Biogas fuels rural China's new energy drive
Updated: 2011-08-30 11:09
DAPING, Gansu province - In Gansu, one of China's poorest provinces, the residents of Daping Village all have two things in their backyards: biogas digesters and solar cookers.
In this barren and remote northwestern town, no energy sources could be more efficient or economical in meeting residents' daily cooking and heating needs than biogas and solar power.
"I used to burn firewood to cook. The smoke choked me to tears. After switching to biogas, the air is much cleaner, and I do not have to live with smelly animal waste," said 55-year-old villager Li Hongmei, who can now dispose of animal waste in the biogas digester.
In Li's backyard, a 15-cubic-meter biogas digester in the ground remains invisible unless a heavy stone cover is removed. A 20-meter plastic tube connects the biogas tank to a stove in her kitchen.
The local government offered her family 1,400 yuan ($218.75) two years ago to fund her biogas set-up. Li spent the money on buying cement and sand and hiring construction workers.
For the past five years, the local government has provided residents with nearly 10 million yuan a year to construct these clean energy-yielding facilities.
According to data released by the Pew Charitable Trusts in April, China extended its global lead in renewable energy investment and financing by spending a record $54.4 billion last year.
In the past five years, the central government alone invested 21.2 billion yuan in promoting and developing the use of biogas in rural areas, according to data from the Ministry of Finance.
Figures from the Ministry of Agriculture showed that by the end of last year, 40 million households in China, or about one-third of the nation's rural population with access to methane, used biogas, benefiting 155 million people.
Biogas and a greener development mode
The benefits of biogas extend far beyond a cleaner environment and waste disposal. The agriculture ministry figures also showed an 8-cubic-meter biogas digester can produce enough gas to meet 80 percent of the fuel demands for a family of three to five people.
According to Bai Jiming, director of the Science and Education Department of MOA, China produces at least 16 billion cubic meters of biogas a year, accounting for 13 percent of the nation's consumption of natural gas.
China aims to make its economic development model greener, an important part of its 12th Five-Year Plan for the period of 2011 and 2015.
The country has pledged to raise the share of non-fossil fuel consumption in total energy use from its current 9.6 percent to 15 percent by 2020. Non-fossil fuel sources include wind, solar, biomass, hydroelectric and nuclear power.
The use of household biogas digesters has expanded remarkably in the 10 years since the national deployment program was initiated. It is a successful example of a central government mandate that has been able to make significant impacts on social, environmental and economic issues at the local level, said Michael R. Davidson, a China Climate Fellow of the US-based Natural Resources Defense Council (NRDC) in an e-mail interview with Xinhua.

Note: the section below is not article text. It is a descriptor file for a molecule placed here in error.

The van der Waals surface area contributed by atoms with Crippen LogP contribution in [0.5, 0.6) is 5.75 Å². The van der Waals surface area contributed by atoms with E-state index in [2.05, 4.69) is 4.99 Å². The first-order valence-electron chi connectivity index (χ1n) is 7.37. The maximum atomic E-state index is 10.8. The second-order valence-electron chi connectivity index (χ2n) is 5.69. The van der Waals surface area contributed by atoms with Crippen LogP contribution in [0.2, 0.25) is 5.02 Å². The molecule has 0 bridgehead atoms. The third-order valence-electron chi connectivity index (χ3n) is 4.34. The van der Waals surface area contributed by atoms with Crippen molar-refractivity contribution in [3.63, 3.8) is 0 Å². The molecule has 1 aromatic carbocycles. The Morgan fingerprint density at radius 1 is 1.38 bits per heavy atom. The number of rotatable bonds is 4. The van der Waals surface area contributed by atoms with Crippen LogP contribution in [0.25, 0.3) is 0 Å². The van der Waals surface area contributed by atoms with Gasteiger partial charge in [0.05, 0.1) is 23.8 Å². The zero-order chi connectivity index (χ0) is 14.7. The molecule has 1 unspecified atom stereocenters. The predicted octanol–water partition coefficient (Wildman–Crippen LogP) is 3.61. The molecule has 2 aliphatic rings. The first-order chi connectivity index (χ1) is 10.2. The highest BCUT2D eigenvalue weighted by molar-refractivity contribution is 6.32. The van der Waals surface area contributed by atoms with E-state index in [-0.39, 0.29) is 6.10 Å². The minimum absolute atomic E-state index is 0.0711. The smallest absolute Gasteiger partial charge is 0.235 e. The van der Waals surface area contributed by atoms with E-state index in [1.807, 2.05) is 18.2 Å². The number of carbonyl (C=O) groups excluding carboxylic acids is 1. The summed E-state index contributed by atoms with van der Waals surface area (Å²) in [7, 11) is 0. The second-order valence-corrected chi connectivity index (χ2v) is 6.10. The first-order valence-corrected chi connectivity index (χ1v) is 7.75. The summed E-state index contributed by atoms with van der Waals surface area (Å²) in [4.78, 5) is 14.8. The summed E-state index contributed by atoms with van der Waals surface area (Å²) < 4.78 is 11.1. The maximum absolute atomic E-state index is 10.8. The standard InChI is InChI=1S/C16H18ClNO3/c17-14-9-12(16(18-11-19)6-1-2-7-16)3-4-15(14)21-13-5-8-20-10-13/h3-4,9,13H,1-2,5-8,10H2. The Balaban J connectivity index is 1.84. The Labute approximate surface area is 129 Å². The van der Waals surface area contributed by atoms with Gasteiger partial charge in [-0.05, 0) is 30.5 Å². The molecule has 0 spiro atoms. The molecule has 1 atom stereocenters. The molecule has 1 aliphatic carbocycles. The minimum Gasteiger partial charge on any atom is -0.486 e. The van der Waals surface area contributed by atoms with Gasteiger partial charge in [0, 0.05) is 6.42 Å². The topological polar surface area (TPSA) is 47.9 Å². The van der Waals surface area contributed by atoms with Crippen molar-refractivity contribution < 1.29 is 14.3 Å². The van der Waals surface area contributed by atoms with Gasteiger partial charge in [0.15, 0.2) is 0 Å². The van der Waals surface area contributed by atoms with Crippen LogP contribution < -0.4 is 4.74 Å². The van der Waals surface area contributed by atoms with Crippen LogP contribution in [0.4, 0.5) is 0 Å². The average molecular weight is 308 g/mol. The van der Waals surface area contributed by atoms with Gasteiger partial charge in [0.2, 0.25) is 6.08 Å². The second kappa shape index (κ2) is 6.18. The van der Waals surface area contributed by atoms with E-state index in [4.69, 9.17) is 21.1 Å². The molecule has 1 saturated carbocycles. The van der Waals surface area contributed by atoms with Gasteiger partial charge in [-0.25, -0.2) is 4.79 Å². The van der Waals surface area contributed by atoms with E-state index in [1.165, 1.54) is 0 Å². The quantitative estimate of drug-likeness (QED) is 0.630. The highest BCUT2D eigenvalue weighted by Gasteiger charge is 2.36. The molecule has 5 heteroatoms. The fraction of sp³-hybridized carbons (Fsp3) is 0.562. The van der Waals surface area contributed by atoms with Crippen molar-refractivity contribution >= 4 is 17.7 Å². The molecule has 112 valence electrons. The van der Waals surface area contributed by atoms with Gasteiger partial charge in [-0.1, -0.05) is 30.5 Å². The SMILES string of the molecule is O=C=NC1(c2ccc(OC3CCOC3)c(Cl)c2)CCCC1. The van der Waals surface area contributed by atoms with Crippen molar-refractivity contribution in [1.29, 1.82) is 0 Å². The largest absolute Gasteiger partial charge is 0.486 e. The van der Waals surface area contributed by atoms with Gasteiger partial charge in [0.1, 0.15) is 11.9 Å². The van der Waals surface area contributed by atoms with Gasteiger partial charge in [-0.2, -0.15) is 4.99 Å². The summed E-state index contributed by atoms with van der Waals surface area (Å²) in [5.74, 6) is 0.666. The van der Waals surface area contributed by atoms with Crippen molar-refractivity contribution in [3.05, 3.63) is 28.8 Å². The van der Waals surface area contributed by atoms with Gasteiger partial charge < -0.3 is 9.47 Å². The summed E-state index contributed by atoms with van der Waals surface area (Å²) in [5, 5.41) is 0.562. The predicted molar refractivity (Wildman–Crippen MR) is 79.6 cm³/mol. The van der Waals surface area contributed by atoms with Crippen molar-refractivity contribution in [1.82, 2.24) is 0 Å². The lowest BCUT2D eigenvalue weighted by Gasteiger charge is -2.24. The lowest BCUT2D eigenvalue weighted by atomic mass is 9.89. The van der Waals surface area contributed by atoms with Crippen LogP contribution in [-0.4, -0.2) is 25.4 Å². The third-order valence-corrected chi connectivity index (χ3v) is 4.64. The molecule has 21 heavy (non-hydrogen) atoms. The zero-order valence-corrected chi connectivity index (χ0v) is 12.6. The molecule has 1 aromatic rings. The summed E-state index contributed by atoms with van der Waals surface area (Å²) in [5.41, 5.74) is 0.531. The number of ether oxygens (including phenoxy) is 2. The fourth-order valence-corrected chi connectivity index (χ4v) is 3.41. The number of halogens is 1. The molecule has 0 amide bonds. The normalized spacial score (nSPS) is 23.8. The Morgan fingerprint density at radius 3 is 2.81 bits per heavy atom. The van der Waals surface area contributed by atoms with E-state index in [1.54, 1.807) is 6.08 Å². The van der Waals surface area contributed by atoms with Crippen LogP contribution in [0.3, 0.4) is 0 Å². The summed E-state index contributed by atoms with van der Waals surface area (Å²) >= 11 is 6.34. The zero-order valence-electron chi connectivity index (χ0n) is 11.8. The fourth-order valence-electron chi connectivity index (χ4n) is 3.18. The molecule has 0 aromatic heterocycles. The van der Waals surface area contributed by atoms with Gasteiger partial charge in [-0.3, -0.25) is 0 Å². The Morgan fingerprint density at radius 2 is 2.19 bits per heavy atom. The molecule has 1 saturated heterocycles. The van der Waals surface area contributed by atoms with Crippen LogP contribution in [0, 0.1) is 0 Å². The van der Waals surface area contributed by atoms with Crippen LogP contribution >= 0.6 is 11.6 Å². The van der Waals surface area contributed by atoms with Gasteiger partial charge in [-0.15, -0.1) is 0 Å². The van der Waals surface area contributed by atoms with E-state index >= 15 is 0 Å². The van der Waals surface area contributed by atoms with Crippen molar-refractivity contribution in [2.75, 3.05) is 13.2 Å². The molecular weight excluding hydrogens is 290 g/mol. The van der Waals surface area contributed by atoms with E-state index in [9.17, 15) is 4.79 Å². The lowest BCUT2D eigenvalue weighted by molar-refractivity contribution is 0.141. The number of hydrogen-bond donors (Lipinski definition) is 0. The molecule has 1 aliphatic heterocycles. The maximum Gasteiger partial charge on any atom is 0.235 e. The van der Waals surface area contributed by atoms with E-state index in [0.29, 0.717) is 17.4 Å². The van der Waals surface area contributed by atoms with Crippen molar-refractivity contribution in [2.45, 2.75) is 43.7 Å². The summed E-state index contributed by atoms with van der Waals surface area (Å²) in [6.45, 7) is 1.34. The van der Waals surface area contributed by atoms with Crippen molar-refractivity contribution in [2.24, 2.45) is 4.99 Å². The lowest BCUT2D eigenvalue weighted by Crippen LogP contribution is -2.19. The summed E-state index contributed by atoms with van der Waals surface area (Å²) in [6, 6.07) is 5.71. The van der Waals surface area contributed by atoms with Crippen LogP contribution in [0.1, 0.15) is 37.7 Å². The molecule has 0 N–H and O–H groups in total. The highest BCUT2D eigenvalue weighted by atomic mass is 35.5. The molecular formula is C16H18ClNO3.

But he also pointed out problems, including the high operational and maintenance costs of biogas digesters which could burden some users.
Additionally, the central government program does not provide all of the subsidies, which means provinces and local governments have to pick up a large portion of the tab. Rural service stations get limited central government support, as well.
As a result, the program runs into the same issues as other under-funded central government policies: limited enforcement of quality standards, poor follow-up and unreliable data reporting, Davidson said.
China's central government often comes into spending conflicts with local authorities, with the latter complaining about not having enough funds to implement projects ordered by the central government after giving a large proportion of their tax revenues to the central coffer.
According to the 12th Five-Year Plan, China will increase subsidies for household biogas users in the next five years, but no detailed data has been released in this regard.
Another point highlighting the government's biogas development agenda is that it is looking toward enhancing the industrial applications of biogas by building more mid- and large-scale biogas stations.
Shi Yuanchun, a biogas expert with China Agricultural University, said household biogas digesters have room to yield purer fuel, requiring the participation of more industrial enterprises.
China's household biogas digesters are mostly located in 12 western provinces where economic development is slow and the ecological environment is vulnerable to outside changes, as well as another 12 provinces in the major gain-producing regions of central and northwestern provinces.
Meanwhile, large scale biogas stations have been built in the developed east coast regions where many livestock farms are based.
China has 22,600 mid- and large-sized biogas stations. It aims to add 3,000 more before the end of 2015, according to figures from the MOA.
Zhang Taolin, vice minister of MOA, said the central government will invest more in large scale biogas station projects to raise efficiency.
According to a biogas development plan mapped out by MOA, the ministry will carry out pilot programs on a number of large biogas stations with a daily output over 5,000 cubic meters each.
The pilot program will focus on implementing the desulfurization and decarbonation processes to purify the biogas for greater efficiency.